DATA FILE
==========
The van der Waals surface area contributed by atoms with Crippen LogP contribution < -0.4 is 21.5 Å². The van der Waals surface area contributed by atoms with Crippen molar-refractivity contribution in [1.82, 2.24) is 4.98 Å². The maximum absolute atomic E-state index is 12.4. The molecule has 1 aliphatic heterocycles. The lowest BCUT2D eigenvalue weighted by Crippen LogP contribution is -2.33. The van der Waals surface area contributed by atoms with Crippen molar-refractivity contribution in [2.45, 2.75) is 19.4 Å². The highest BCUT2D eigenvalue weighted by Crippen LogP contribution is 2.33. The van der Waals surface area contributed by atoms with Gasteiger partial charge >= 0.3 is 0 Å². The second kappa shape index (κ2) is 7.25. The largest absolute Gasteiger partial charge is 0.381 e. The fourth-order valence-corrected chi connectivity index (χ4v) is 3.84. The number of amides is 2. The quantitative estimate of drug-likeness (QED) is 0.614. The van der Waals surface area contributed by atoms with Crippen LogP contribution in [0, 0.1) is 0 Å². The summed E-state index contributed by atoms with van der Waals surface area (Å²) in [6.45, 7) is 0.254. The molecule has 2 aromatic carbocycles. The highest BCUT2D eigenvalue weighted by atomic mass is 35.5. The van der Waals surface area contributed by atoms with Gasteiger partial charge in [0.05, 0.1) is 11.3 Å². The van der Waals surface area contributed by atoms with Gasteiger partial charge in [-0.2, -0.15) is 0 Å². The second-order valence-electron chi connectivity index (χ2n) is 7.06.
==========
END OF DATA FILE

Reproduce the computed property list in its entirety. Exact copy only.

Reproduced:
The van der Waals surface area contributed by atoms with Crippen LogP contribution < -0.4 is 21.5 Å². The van der Waals surface area contributed by atoms with Crippen molar-refractivity contribution in [1.82, 2.24) is 4.98 Å². The maximum absolute atomic E-state index is 12.4. The molecule has 1 aliphatic heterocycles. The lowest BCUT2D eigenvalue weighted by Crippen LogP contribution is -2.33. The van der Waals surface area contributed by atoms with Crippen molar-refractivity contribution in [2.45, 2.75) is 19.4 Å². The highest BCUT2D eigenvalue weighted by Crippen LogP contribution is 2.33. The van der Waals surface area contributed by atoms with Gasteiger partial charge >= 0.3 is 0 Å². The second kappa shape index (κ2) is 7.25. The largest absolute Gasteiger partial charge is 0.381 e. The fourth-order valence-corrected chi connectivity index (χ4v) is 3.84. The number of amides is 2. The quantitative estimate of drug-likeness (QED) is 0.614. The van der Waals surface area contributed by atoms with Crippen LogP contribution in [0, 0.1) is 0 Å². The summed E-state index contributed by atoms with van der Waals surface area (Å²) in [6.45, 7) is 0.254. The molecule has 2 aromatic carbocycles. The highest BCUT2D eigenvalue weighted by atomic mass is 35.5. The van der Waals surface area contributed by atoms with Gasteiger partial charge in [0.05, 0.1) is 11.3 Å². The van der Waals surface area contributed by atoms with Gasteiger partial charge in [-0.2, -0.15) is 0 Å². The second-order valence-electron chi connectivity index (χ2n) is 7.06.